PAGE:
AUX Codes (or Auxiliary Codes, Reason Codes) are used to track the time a call centre agent has deliberately chosen to not accept calls delivered by the ACD.
These should not be confused with Line of Business codes (LOB) which are used to capture information about why the customer has called.
For most call centre agents, to be able to use AUX Codes they are required to first log in to the Automatic Call Distributor or Contact Centre Software that send calls to agent’s extensions as per the defined Call Routing strategy.
So what are auxiliary codes in a call centre?
Auxiliary Codes enable the contact centre employee to enter a code that is typically done via the ‘unavailable’ or ‘Not Ready’ buttons on the phone and are used to determine the reason a contact centre agent is not able to accept calls.
When the button is pressed, the ACD will prompt for a reason code/status with some examples listed below.
Whilst the codes can be used if the agent is having a mental break, being in an Auxiliary state/status doesn’t always mean the employee isn’t being productive.
For example, they may be responding to some emails or completing an e-Learning module and just need some time without being interrupted by calls.
The challenge with the AUX state is whilst it gives you some insight into where agent time is being spent, it tells you nothing about the output/productivity of the agent whilst they are in that state.
So if, for example, an agent was responding to emails and they had a total of 3 hours in the ‘Emails’ Auxiliary Code, that’s all you will know – they were working on emails but you won’t have any idea how many emails they completed.
Common Call Centre Auxiliary Codes
- After Call Work (this can be automatically activated after each call for a default time period)
- Outbound calls
- Tea break
- Lunch break
- Emails/Written Correspondence
- Toilet break
- Getting a drink
Being able to add/edit/delete Auxiliary codes is typically a feature of your ACD (and if it’s not you need to upgrade so check here for a list of industry suppliers).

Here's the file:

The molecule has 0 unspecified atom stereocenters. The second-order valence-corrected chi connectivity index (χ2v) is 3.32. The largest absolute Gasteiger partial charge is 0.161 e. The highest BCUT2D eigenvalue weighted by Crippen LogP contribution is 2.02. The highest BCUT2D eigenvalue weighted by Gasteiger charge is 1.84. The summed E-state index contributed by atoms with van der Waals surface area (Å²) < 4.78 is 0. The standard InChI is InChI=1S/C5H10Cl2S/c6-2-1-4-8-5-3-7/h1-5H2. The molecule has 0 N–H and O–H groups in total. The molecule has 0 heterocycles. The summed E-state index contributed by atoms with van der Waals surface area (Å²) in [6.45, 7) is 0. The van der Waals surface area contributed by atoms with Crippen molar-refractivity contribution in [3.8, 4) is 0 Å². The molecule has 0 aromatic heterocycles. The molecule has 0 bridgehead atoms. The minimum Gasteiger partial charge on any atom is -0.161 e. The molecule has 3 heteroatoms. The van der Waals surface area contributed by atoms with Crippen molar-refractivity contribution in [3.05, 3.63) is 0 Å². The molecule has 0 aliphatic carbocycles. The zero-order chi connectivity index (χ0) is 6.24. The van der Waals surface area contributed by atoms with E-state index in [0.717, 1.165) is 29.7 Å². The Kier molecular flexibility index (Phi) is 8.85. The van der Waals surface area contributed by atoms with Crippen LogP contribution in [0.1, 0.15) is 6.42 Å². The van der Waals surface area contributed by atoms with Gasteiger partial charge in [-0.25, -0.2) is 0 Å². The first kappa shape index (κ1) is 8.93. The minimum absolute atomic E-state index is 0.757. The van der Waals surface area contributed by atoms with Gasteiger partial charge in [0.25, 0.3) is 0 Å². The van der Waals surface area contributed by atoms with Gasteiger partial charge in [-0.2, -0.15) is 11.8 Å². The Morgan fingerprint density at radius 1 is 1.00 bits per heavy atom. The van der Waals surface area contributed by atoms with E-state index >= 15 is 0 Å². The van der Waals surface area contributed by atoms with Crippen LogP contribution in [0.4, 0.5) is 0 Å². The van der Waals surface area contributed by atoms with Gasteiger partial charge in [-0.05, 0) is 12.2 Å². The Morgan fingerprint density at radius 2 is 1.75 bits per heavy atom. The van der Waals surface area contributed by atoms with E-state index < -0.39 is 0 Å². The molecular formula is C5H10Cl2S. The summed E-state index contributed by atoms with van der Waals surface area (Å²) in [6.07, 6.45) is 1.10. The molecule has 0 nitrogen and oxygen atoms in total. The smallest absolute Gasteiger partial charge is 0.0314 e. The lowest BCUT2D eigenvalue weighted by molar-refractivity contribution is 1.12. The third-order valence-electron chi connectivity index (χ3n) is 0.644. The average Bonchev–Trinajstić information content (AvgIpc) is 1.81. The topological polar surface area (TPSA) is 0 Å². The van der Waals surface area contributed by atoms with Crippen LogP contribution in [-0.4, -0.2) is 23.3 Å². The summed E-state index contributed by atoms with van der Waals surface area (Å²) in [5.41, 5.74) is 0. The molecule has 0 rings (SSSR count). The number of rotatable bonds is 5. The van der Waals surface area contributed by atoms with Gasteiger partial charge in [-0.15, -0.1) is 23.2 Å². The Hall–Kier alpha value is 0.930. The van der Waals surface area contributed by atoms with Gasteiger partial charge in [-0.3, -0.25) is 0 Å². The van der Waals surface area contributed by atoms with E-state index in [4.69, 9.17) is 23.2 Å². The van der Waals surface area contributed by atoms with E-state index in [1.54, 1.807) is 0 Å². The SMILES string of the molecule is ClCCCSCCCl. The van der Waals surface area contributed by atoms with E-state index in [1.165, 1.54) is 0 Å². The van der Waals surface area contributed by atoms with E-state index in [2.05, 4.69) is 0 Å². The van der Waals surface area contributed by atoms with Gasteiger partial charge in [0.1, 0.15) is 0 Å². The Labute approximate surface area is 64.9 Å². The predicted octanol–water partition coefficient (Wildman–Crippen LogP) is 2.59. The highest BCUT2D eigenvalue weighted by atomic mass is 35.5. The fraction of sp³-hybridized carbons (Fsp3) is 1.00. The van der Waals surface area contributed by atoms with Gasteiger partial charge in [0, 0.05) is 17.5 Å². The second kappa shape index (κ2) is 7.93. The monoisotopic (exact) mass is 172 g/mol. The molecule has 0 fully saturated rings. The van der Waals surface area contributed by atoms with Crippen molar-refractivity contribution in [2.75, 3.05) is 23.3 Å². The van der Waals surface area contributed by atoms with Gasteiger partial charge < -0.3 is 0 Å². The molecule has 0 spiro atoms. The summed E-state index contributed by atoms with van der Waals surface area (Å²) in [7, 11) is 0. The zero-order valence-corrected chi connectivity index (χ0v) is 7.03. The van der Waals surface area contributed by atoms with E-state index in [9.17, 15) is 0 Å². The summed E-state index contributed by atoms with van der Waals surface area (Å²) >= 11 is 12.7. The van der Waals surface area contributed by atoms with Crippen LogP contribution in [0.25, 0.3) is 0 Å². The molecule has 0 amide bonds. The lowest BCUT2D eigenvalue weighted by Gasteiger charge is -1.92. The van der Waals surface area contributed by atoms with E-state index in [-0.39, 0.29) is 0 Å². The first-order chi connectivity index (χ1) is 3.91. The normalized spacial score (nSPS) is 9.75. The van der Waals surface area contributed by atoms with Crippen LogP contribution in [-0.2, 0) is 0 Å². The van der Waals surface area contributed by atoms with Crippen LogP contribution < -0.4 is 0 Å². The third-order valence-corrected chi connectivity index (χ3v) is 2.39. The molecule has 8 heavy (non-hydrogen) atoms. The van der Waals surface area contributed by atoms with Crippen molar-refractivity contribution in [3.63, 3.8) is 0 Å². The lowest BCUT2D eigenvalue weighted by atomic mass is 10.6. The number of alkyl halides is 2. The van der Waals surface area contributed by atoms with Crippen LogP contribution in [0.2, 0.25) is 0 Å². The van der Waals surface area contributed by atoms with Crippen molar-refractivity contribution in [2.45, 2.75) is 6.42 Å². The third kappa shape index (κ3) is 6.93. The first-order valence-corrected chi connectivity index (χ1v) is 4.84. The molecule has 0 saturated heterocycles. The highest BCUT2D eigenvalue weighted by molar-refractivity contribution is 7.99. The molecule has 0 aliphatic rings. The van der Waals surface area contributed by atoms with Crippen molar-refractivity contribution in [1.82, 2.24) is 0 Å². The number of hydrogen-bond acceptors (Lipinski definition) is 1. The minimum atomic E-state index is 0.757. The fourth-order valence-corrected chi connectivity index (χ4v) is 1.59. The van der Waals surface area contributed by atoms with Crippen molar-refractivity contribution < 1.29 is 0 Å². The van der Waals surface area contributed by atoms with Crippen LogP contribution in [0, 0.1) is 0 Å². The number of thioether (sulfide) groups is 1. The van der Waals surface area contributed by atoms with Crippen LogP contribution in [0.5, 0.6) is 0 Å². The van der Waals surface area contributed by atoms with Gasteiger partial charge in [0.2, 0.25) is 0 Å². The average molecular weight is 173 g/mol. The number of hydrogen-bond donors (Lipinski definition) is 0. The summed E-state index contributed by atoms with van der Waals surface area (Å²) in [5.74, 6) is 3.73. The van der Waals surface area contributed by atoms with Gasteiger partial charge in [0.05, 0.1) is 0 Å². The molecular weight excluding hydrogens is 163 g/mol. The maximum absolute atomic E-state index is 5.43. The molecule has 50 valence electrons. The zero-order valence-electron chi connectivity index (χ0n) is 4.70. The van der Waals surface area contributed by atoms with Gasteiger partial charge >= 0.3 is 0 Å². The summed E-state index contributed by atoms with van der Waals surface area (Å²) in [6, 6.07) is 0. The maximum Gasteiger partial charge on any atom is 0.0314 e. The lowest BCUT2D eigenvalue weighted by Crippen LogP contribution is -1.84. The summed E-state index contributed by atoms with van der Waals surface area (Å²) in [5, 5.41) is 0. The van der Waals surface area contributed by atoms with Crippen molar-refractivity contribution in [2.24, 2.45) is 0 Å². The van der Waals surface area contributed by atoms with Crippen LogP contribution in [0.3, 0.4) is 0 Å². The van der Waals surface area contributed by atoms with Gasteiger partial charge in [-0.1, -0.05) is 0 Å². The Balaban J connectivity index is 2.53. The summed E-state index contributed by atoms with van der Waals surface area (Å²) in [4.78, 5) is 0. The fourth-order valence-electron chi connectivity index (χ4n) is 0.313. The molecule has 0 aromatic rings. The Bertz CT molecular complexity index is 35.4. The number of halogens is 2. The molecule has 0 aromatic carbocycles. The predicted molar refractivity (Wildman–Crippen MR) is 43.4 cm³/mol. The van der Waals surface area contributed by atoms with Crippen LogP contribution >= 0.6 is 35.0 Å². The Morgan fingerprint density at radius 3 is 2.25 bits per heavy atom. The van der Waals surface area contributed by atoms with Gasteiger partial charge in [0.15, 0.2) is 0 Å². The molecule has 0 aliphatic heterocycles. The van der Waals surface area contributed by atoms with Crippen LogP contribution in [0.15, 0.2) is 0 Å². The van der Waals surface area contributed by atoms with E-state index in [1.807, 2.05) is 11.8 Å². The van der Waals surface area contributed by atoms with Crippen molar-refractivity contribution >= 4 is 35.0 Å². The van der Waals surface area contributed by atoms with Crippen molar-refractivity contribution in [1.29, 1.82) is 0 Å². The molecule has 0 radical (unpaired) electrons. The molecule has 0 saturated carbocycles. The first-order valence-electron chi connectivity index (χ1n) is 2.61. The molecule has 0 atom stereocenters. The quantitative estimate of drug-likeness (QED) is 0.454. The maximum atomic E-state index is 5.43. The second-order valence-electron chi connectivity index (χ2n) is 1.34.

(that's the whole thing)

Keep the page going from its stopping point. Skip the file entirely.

Reporting can typically be run at any interval period as well as on real-time dashboards.
AUX Codes Best Practice
For WFM managers and contact centre managers it can be tempting to account for every single second of your workforce.
Whilst there is little doubt that having a granular view of how your workforce spends their AUX time can be beneficial, it can be a difficult thing to monitor.
Especially if you have too many options.
As you can’t track output, the only way to verify an agent is in the correct AUX state is to physically observe them.
In a small centre, this may be possible but in a large centre, it’s practically impossible.
For this reason, most contact centres seem to restrict themselves to a maximum of five AUX codes.
Some key tips:
- Don’t use a specific code for the toilet. It’s disrespectful and demeaning. Some centres use a ‘Personal’ auxiliary code which could mean grabbing a drink, going to the toilet, stretching your legs etc).
- Be clear on when it’s OK to log out completely or use an AUX Code (recommend logging out for unpaid breaks only – e.g. lunch)
- Learn: Search our courses for emerging and existing contact centre managers >
- Read: Tips for contact centre managers >
- Related Glossary Term: Call Centre Wrap Codes or Line of Business Codes
- Download: Erlang C Calculator >
- Search: Industry suppliers of call centre technology >